The phone rang at 4:00 AM sharp, our wakeup call to get to the Kathmandu airport and our flight to Lukla. I was conscious of how I felt as I changed from traveling clothes to trekking clothes – excited, anticipatory, perhaps a bit anxious of the task ahead. But the overwhelming feeling was a sense of deep reflection on the opportunity and the cause.
Our team of climbers, trekkers, guides and a few of our Sherpas loaded onto a bus for the quick ride to the airport. It was perhaps the only time to see a quiet Kathmandu. The streets were empty sans a runner or two avoiding the oppressive air of the day. Once at the airport the duffel shuffle began with everyone helping out as we moved our trekking duffles from the bus through security to the scales and finally onto a dolly for loading on the Twin Otter.
The Kathmandu airport staff was relaxed and friendly. They see thousands of us each year go through the process of asking if you have a knife or a lighter in your bag, patting you down, checking our packs – the routine. But it is with a smile and a casual attitude; this is Nepal.
We loaded on the plane with an increased sense of excitement. The Twin Otter is a small twin prop plane used around the world to transport people and gear in remote and difficult areas. My last ride on one was in Antarctica only a few months ago. Maybe 15 rows of one seat on the left and two on the right, the plane was filled. The flight attendant passed out cotton to plug our ears and a small piece of candy.
The sun was hidden by the morning haze as the props spun to speed and we lifted off the runway. The flight was only 35 minutes but the views will last a lifetime. I felt another wave come over me as the nose tipped down slightly and in a moment we made a smooth landing onto the tiny airstrip. The trek was officially on.
After a quick visit to the Lukla bakery for strudel and coffee, our team split from our bags. An eager group of porters took one, two, even three of our 60lb bags. Carefully strapped to their backs with a head strap providing most of the support, they left Lukla to meet us at Phakding a few hours later. I think my duffle was lager than my porter. I watched with a mix of admiration and embarrassment.
The trek to Phakdang is downhill, a rarity on this expedition. The trails are dirt, the surroundings; fir and pine trees and snow covered mountains provide the curtains. A mix of white and grey clouds allowed a filtered sun to warm the day. However, honestly, we were all warm with smiles as we set a swift pace on this Khumbu road.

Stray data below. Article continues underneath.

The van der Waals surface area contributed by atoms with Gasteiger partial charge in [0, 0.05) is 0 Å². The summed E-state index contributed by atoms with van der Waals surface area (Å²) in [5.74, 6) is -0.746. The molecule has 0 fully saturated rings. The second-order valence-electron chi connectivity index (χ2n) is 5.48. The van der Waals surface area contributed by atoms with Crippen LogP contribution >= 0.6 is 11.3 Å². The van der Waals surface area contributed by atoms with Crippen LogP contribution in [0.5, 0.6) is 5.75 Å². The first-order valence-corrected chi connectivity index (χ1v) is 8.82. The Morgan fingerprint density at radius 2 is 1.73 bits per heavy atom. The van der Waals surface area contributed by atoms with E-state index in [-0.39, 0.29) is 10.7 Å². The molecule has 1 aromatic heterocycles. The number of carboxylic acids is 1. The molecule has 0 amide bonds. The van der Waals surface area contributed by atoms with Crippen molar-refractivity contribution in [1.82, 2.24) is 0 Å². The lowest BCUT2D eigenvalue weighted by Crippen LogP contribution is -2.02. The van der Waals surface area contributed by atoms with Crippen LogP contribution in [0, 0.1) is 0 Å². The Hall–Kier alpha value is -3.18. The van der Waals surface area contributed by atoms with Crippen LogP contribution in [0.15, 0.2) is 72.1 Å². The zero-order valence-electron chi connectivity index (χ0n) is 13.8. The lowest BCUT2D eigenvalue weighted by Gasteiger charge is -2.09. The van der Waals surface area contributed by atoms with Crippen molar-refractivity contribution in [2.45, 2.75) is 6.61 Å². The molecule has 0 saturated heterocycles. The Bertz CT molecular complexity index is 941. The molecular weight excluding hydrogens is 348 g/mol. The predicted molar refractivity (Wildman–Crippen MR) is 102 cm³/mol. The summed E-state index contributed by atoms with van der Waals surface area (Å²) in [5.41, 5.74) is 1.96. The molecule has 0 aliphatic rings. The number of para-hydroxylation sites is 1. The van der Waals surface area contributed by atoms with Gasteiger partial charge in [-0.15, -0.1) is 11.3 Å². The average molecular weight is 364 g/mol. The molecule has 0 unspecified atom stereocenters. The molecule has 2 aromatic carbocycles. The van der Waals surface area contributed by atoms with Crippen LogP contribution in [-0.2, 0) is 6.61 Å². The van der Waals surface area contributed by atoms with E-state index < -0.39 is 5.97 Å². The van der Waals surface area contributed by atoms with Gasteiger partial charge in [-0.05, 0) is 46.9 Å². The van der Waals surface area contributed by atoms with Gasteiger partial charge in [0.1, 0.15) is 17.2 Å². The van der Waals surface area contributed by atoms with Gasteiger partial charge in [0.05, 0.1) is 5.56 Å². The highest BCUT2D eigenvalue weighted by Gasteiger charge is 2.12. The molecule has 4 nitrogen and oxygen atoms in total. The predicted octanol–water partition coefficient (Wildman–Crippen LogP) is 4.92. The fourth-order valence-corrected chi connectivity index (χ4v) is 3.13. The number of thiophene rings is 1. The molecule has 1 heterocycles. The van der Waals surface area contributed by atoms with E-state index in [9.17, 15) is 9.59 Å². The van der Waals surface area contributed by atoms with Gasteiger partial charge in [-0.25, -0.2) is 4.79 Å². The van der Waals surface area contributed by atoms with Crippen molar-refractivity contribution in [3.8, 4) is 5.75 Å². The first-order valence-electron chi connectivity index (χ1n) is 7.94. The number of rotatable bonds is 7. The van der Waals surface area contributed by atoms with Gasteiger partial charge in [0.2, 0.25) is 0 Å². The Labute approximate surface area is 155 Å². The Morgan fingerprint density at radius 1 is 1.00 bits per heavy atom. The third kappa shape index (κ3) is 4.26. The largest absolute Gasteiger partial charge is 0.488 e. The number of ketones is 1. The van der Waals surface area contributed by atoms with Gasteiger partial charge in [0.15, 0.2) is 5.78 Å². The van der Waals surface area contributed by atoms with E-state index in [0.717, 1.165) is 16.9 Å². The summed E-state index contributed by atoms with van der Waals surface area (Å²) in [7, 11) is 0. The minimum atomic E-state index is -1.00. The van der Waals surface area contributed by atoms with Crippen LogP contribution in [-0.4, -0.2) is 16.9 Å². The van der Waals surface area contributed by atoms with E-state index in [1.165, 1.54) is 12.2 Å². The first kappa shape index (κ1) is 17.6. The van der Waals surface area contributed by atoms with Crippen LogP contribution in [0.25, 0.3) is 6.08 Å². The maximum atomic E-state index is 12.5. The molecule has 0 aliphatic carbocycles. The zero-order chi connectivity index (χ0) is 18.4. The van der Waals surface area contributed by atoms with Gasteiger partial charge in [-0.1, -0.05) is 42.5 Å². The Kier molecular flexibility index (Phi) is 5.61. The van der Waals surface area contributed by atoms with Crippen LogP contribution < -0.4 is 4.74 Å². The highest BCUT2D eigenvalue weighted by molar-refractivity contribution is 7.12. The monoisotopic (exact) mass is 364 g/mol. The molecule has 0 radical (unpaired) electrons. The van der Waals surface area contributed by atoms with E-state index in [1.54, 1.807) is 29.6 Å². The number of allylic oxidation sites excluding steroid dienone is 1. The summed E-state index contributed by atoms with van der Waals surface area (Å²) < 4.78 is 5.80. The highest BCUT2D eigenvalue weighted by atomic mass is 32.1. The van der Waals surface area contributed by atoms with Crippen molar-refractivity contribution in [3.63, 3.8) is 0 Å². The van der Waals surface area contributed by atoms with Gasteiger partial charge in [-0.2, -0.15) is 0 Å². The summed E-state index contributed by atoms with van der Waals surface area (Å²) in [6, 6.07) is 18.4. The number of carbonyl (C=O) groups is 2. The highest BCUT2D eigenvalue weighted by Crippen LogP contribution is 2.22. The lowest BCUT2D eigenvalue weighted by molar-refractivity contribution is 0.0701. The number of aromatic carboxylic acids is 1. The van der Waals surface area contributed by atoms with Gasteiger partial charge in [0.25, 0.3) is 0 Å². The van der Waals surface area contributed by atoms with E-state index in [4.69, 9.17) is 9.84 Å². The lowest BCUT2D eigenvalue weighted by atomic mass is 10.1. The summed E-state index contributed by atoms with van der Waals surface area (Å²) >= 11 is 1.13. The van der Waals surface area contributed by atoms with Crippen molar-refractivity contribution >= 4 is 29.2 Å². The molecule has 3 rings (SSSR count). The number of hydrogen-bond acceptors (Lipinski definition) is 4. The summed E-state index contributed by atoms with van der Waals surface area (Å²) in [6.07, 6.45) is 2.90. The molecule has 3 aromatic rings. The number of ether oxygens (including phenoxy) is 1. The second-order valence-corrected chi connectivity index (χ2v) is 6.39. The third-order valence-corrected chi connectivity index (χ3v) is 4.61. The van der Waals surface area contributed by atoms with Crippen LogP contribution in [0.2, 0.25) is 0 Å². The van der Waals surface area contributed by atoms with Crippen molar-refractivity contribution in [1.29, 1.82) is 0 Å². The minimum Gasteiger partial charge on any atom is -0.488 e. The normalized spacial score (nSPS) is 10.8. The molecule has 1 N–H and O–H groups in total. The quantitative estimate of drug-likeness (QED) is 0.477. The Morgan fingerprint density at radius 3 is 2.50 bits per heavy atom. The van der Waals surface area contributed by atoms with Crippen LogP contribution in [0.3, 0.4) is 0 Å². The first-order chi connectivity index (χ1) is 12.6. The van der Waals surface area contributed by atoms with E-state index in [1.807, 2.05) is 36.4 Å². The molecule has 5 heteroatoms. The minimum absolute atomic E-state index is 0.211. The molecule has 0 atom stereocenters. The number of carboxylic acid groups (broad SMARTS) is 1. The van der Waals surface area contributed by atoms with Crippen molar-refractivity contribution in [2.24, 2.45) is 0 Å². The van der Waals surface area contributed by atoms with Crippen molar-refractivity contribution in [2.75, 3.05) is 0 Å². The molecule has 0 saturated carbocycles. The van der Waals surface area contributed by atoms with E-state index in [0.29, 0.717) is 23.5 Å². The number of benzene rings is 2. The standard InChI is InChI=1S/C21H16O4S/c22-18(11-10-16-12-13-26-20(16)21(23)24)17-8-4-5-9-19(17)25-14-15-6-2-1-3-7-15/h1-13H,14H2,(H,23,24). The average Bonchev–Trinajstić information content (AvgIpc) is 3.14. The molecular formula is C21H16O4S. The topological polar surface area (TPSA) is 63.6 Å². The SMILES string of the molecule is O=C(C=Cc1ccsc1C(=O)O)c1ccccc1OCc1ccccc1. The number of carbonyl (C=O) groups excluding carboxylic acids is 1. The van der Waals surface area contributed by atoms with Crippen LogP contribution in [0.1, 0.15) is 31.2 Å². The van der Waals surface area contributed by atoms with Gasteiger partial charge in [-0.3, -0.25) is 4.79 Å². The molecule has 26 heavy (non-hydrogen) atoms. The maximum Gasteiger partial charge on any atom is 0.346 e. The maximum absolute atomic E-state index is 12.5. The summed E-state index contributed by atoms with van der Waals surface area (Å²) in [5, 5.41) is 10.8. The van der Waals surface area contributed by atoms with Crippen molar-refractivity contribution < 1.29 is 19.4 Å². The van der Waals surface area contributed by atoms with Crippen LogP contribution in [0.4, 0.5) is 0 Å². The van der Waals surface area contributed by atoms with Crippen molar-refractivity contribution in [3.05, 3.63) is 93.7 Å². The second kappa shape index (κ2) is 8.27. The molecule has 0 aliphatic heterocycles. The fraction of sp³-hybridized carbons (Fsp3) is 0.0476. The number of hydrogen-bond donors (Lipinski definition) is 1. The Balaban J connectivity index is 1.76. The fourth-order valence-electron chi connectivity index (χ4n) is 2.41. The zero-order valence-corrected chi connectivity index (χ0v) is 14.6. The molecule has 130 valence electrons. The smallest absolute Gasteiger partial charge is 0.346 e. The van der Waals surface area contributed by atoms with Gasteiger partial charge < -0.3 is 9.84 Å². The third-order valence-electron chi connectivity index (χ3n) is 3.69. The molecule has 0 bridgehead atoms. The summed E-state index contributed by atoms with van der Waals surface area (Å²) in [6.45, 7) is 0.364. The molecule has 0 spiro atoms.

A few hours later we arrived at our teahouse, enjoyed an afternoon tea and a welcome dinner before going to bed around 8. This is the new norm.
Up at 6:00AM, we had a relaxed breakfast and then left for what some consider one of the more difficult days of a Khumbu trek: the infamous Namche Hill.
The section to Namche is my absolute favorite. My senses are quickly overloaded. The rhododendrons and cherry trees were in full bloom providing a bight red and white contrast to the green fields. Women tended the fields, planting potatoes, barley, cabbage and other food to meet their own needs plus to service the teahouses. Local commerce at it’s .
The dirt trail was dry, albeit rocky, as it meandered high above the Dodi Khose river; it’s rushing water providing a natural audio accompaniment to the sights. The villages are spaced close together; each individual but all filled with small children playing on the dirt trails with small balls, used water bottles or simple sticks. The common theme was big smiles and loud laughs. Usually a mother or grandmother washed clothes nearby or tended a field but you knew one eye was always on their most prized possessions.
Many of the older kids were in school so the trails were quieter than normal. Also, I felt there are fewer people here in general. Even the teahouses feel less crowded.
We made our way along the trail and soon stopped for an early lunch just outside the Sagamatha National park entrance. Our expedition leader, Greg, handled the permit formalities and soon the group joined him as we continued our trek towards Namche. Again the colors and sounds filled our senses along with the smell of fresh tilled dirt.
The trail dropped down to the rushing river but gained altitude to meet steel cabled bridges providing easy access as we traversed the rapids multiple times. Sharing the bridge with Zo’s (a cross between a yak and a cow), loaded with our gear; porters, loaded with our gear; we knew our place and stepped aside when needed. Finally we crossed one last high bridge to the base of the Namche Hill.
The hill is about 2000′ gain to the capital and largest village in the Khumbu. It is the only way to get there by foot so we shared it with other visitors plus the locals. A small Zo train lead the way setting a pace only exceed by a rock rolling up hill. We settled in place and accepted a traffic jam in the middle of the Khumbu.
One by one, we passed the beasts as the trail widened. We steadily gained altitude as the heat of the day broke through the clouds. Each break was welcome. But with determination, our team worked the trail and the buildings of Namche revealed themselves six hours after breakfast.
Pale white stone buildings with white, red and green sheet metal roofs lined the natural amphitheater. The streets are dirt and lined with shops selling trinkets but also food, climbing supplies and hot baked goods. There is a , a dentist, a pool hall and an internet cafe. Satellite communication keeps this remote village in touch with the rest of the world. Hydroelectric plants power the Khumbu.
I am writing this sitting in the dining room of our Teahouse, the Khumbu Lodge. The varnished wooden table and blanket covered benches provide a very comfortable setting. The quiet mummer of fellow climbers and trekkers fill the room.
Sights and sounds of the trek to Namche. Truly: Memories are Everything.